Democracy is predicated on citizen engagement, which is impossible without transparent government. A reason I am running for mayor of Winchester is to increase transparency in our local government.
Transparency is not an abstract concept in Winchester. There are concrete ways our local government can facilitate transparency, starting with the repeal of the seven-page Standards of Decorum the current mayor has touted as a primary accomplishment. Simply put, these standards obstruct engagement and exploit City Council as the city’s public relations arm.
Here are a few highlights from the new standards that regulate our representatives on council:
1. Do not speak negatively about the city.
2. Ensure that information concerning the property, government or affairs of the City is held confidential, disclosed only with proper legal authorization, and never to advance the financial or other special interest of themselves or others.
3. Forward citizen complaints to the City Manager.
4. Practice civility.
5. Council members will frequently be asked to explain a council action or to give their opinion about an issue as they meet and talk with constituents in the community or the media. It is appropriate to give a brief overview of city policy and to refer to city staff for further information.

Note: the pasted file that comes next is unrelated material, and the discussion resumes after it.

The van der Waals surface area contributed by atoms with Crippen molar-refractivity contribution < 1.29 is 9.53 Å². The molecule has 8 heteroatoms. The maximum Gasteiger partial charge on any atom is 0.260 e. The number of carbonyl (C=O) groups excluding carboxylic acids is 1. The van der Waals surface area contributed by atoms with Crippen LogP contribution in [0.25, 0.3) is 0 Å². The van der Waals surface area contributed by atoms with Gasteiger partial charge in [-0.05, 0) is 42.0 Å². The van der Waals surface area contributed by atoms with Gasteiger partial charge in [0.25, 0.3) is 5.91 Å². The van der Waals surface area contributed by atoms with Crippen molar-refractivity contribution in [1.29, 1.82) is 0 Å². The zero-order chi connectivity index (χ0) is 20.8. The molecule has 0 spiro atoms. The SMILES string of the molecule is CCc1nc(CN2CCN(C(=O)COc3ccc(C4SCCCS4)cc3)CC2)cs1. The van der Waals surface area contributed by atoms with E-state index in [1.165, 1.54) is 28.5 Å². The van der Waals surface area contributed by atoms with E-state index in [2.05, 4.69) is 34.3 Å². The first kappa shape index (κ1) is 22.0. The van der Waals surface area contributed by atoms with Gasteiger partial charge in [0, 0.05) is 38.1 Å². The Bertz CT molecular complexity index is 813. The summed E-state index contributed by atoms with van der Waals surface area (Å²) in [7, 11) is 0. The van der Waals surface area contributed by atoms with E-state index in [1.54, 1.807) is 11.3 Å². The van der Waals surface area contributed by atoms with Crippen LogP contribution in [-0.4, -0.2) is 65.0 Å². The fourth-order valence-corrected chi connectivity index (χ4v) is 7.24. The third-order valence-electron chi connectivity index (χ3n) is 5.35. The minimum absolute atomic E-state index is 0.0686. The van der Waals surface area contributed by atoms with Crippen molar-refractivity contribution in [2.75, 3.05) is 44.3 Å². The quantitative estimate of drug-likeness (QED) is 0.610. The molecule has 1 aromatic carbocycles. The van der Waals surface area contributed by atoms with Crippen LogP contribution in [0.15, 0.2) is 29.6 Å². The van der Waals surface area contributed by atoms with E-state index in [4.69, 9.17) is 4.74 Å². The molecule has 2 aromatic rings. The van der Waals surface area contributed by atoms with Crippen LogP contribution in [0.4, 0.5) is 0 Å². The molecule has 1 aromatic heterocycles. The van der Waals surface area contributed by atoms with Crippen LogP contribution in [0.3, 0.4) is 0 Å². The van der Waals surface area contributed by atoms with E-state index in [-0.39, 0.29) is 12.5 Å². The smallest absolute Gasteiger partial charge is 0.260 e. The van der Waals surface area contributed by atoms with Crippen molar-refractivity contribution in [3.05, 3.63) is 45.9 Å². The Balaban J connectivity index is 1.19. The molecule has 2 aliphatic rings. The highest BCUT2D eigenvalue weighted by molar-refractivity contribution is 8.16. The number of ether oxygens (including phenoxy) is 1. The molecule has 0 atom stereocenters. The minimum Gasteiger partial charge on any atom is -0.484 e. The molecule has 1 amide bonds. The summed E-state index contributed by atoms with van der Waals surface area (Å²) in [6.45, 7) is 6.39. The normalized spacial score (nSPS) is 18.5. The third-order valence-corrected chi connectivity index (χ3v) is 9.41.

Council members who fail to follow these standards “may be subject to admonition, reprimand or censure.” We deserve honest, timely engagement from our elected officials. It should not take a security clearance to share or receive information about the city whose services we finance with our tax dollars and on which we depend for our quality of life and safety. It is not the job of elected officials to make the city look good and cover for its failures. It is the city’s job to BE good. That involves honest, direct communication and robust engagement with citizens.
It is problematic for power-entities to invoke civility. There is a wide body of research about the ways organizations leverage “civility” to maintain the status quo and silence dissent. Reminders about civility have even extended to public comments during council meetings. We live in a city where the truck that responds to your emergency arrives with just the driver on board over 70% of the time. What is more important? Firefighters’ tone when they speak to council or their urgent warning about a public safety crisis? What the city might label “incivility” can be a strong indicator that the status quo is not working for everyone. The city should be able to hear important feedback without shifting focus from the problem to the way concerns about the problem are conveyed.
I am not running for head of Winchester Public Relations. I do not aspire to make the city look good. I am running for mayor. I plan to represent the people who live here.
Danielle Bostick is running for Winchester mayor in the Nov. 3 election as a Republican.